A LOCAL authority has told concerned Wicklow residents that chemicals set to be destroyed near their homes are “toxic, highly inflammable and in certain circumstances can be lethal”, locals were told this week.
Hydrogen cyanide liquid and residue in seven cylinders is set to be burnt off on an army firing range in Kilbride, Co Wicklow, under controversial council plans.
Officials from pest control company Rentokil, which is destroying the hydrogen cyanide, held a meeting with local representatives this week to allay fears over the burning of the chemical batches.
“The plan hasn’t yet been finalised and the risk assessment is still ongoing,” said a Rentokil spokesman.
A South Dublin County Council letter to locals, obtained by the Irish Examiner, said the liquid had not been used by the company since 2006.
The chemical, a fumigant, was traditionally used to kill pests such as rats and rabbits.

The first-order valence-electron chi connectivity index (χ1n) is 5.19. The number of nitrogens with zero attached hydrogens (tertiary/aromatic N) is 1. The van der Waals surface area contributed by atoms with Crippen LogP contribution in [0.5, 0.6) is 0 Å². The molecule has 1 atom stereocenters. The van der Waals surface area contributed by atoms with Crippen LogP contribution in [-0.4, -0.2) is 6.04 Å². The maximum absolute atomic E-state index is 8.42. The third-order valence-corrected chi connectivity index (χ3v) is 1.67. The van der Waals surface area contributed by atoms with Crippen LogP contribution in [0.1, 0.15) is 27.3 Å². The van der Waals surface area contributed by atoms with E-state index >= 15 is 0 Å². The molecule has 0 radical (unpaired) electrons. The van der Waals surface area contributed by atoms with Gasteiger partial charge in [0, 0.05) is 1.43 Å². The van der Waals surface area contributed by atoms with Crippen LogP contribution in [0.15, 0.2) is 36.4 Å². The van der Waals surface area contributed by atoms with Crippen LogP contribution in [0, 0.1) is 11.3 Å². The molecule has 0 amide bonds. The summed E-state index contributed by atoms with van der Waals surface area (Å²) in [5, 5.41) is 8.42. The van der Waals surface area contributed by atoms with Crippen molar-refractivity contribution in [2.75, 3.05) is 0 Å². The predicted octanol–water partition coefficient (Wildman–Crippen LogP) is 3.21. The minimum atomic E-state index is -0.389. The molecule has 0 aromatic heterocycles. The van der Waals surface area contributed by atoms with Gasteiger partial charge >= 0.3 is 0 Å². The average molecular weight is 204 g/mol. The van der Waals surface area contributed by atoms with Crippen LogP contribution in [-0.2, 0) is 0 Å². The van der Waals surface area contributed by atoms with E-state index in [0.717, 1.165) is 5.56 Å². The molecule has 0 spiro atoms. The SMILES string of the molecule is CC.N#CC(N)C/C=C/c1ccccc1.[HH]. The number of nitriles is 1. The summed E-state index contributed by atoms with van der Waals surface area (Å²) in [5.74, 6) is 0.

Locals fear the chemical could pollute nearby water sources, harm plants, animals or even humans, and are mounting a campaign to stop its destruction in their area.
The council hoped to coordinate the burning off of the chemical next week, but it emerged yesterday that several hundred sandbags were slashed on the army site which has forced the delay, the council said.
No other site was suitable to destroy the chemicals, locals were told.
Soil and water samples are to be tested before and after the chemical burning, to check for residue.
“The burnt HCN will mostly convert to water vapour, carbon dioxide and nitrogen which are all components of normal air and any residual HCN or small amounts of other compounds such as nitrogen oxides will be miniscule,” residents were told.
There would not be harmful effects to children, sheep or local berries, the circular said.
Emergency precautions will be taken to transport the cylinders from a Rentokil site in Ballymount, Dublin to Wicklow.
Locals plan to mount a 24-hour watch of Kilbride’s firing range to prevent the operation going ahead.
“We are getting advice from solicitors on getting an injunction against this,” said Sinn Féin councillor, John Brady.
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